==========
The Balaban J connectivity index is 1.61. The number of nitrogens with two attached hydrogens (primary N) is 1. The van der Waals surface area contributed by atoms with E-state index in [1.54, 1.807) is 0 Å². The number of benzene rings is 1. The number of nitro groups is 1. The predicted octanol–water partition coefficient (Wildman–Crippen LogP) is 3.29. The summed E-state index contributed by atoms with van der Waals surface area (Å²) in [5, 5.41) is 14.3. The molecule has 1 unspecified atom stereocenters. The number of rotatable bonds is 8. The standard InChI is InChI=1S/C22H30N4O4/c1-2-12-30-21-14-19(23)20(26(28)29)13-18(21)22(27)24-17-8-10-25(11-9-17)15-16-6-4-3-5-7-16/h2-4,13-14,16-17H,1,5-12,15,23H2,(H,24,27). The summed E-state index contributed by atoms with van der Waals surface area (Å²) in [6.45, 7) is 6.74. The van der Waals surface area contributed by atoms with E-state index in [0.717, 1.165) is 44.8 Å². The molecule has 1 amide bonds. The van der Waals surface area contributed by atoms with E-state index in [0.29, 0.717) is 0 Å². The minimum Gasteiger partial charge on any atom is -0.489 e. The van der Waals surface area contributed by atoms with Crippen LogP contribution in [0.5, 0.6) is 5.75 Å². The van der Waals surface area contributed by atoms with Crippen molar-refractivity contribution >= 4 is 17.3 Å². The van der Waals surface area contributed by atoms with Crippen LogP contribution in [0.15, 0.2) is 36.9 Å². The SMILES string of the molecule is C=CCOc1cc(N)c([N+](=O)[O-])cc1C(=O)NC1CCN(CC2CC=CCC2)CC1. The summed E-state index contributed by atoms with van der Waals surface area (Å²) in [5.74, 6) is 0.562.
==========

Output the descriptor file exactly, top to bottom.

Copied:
The Balaban J connectivity index is 1.61. The number of nitrogens with two attached hydrogens (primary N) is 1. The van der Waals surface area contributed by atoms with E-state index in [1.54, 1.807) is 0 Å². The number of benzene rings is 1. The number of nitro groups is 1. The predicted octanol–water partition coefficient (Wildman–Crippen LogP) is 3.29. The summed E-state index contributed by atoms with van der Waals surface area (Å²) in [5, 5.41) is 14.3. The molecule has 1 unspecified atom stereocenters. The number of rotatable bonds is 8. The standard InChI is InChI=1S/C22H30N4O4/c1-2-12-30-21-14-19(23)20(26(28)29)13-18(21)22(27)24-17-8-10-25(11-9-17)15-16-6-4-3-5-7-16/h2-4,13-14,16-17H,1,5-12,15,23H2,(H,24,27). The summed E-state index contributed by atoms with van der Waals surface area (Å²) in [6.45, 7) is 6.74. The van der Waals surface area contributed by atoms with E-state index in [0.717, 1.165) is 44.8 Å². The molecule has 1 amide bonds. The van der Waals surface area contributed by atoms with E-state index in [0.29, 0.717) is 0 Å². The minimum Gasteiger partial charge on any atom is -0.489 e. The van der Waals surface area contributed by atoms with Crippen LogP contribution in [0.5, 0.6) is 5.75 Å². The van der Waals surface area contributed by atoms with Crippen molar-refractivity contribution >= 4 is 17.3 Å². The van der Waals surface area contributed by atoms with Crippen LogP contribution in [0.15, 0.2) is 36.9 Å². The SMILES string of the molecule is C=CCOc1cc(N)c([N+](=O)[O-])cc1C(=O)NC1CCN(CC2CC=CCC2)CC1. The summed E-state index contributed by atoms with van der Waals surface area (Å²) in [5.74, 6) is 0.562.